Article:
Sci-Fi Sundays: Galaxy, February 1965


Originally published at:


Ah yes, I “fondly” recall a similar setup from the 80’s. free film with every roll processed, because the money was always in the film processing. Although this 60’s ad appears to be using generic film.

In the 80’s, the scheme involved using motion picture film (slides with negatives!) that seemed, to me as an ignorant pre-internet consumer, unlikely to be handled by your generic corner film shop. So you had a degree of lock-in. I escaped by gradually losing interest in photography as grad school consumed more and more time and money for frivolities like film became more scarce.


Well, there’s a generic leaf just above the beetle too, presumably representing botany, so the beetle probably is there to represent zoology, given the vast numbers of species they have (and J.B.S Haldane’s famous flippant comment about that).


Sea Monkeys of Seduction

Their world was dying – and the only way to save it was sex!


Uh, what is it with all those sentences that abruptly stop in the middle and are never finished. Also, “…as you can see in this video…” what video? Otherwise neat stuff.


Looks to me like the captions for those two pictures were swapped. The Fig.1 caption goes to Fig.2 and vice versa.


On my browser, at least, the text is overlapped by the photos.

I’m going to guess that the beetles, sine waves, and leaf illo is a sort of “generic science collage” that accompanies Ley’s science column. Another issue or two from the same year might prove this out.

I remember using a “film club” type system as late as 2002; I was a very late adopter of digital cameras. The place I used gave you a sheet of bar code stickers you stuck on the 35mm film rolls. These had my customer number, so they could auto-address the return envelope. You got rolls of film along with the prints.


Also, “Uncredited?” It’s clearly signed “BALBALIS.”

John Balbalis was a scientific illustrator with Wiley & Sons. Interestingly, the first hit on his name relates to a logo he made for an organization dedicated to study of the Shroud of Turin.



Glorious Scarab, which has two scientific names; Plusiotis Gloriosa or Chrysina Gloriosa.

Scientific names are set off from the rest of the text, usually in italics, and the specific epithet is not capitalized. Like this: Plusiotis gloriosa or Chrysina gloriosa. I don’t see how one can love science fiction and not care about science.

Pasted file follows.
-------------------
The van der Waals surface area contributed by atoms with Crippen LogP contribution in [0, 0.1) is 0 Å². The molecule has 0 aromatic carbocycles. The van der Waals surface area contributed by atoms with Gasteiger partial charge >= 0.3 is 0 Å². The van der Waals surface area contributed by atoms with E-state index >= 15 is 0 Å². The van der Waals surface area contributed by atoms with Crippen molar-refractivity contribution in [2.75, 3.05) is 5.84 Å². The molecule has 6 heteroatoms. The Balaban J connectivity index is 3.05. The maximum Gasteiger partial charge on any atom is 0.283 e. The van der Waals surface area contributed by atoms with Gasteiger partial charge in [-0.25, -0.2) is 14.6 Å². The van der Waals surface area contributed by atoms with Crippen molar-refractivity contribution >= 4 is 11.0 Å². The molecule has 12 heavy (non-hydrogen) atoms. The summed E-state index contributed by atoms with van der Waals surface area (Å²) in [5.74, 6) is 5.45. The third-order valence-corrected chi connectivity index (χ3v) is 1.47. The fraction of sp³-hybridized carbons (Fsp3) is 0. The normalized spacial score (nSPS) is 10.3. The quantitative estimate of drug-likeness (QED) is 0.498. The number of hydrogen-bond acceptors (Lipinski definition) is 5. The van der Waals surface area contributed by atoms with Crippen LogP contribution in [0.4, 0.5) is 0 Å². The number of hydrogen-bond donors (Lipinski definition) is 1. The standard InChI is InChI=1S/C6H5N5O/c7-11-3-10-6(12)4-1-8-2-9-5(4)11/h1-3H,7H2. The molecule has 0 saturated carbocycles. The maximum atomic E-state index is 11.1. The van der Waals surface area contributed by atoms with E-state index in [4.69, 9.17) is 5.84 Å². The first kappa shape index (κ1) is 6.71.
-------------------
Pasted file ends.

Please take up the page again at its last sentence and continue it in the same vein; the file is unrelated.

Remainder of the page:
Scarab beetles are featured in Egyptian mythology: the sun was thought to be rolled across the sky by one, like a scarab on earth rolls a dung ball.

As to the upside-down spaceship: in space, there is no upside-down.


Thanks for going to the trouble of producing these articles, Caleb. These old SF magazines are a wonder.

I’m also having trouble with images overlapping the text, so I’m hesitant to comment on things, for fear it’s addressed in text I can’t see. Love seeing the Virgil Finlay and Gray Morrow art. Both great artists, who may have been “slumming” doing work for this magazine. I can’t imagine the pay was great. I could be quite wrong about that though.

The art accompanying the Ley piece looks like pick-up art meant to accompany such articles concerning all things “science,” as stephanjones suggests.

And finally, the bad registration of the plates on the cover is common for that time period, unfortunately. With big web presses, it was easy for a plate or two two shift, and too expensive and time consuming to stop the presses and get everything lined up properly.

Please keep 'em coming!


That spaceship was ribbed for her pleasure.


Them Space-Squid Ladies are both evidence, and generators, of Panspermia. Pretty clear they are related to both Earth Ladies, and Prairie Squid.


The beetle looks strongly to me like the Colorado Potato Beetle, which featured in a poster warning about invasive species in a Customs office I used to visit as part of my first job.


This is such a perfect subject for a regular column at Boing Boing. It deserves the editing that all the other work gets.


Interesting — I didn’t realize Virgil Finlay was still working in the mid-60s. An amazing talent. I had some issues viewing this online, but I wondered if the Cordwainer Smith story was any good?


Cool stuff as always Caleb.
Keep it coming.


It is also possible that the layout was accidentally placed incorrectly.

It does look much better (to modern eyes, at least) upside-down.

Also: nice work.


Anyone who interested in orreries and armillary spheres would probably be interested in Clickspring’s YouTube series on replicating the Antikythera mechanism..

Clickspring is the channel that had a long series on building a beautiful brass clock.


Regarding the vehicle on the “On the Storm Planet” illustration: Those are not oars, they are the upper portions of massive stabilizing jacks fired/bored into the ground to hold the vehicle in one spot when the supersonic winds got worse.

(I’m a major Cordwainer Smith fan-geek.)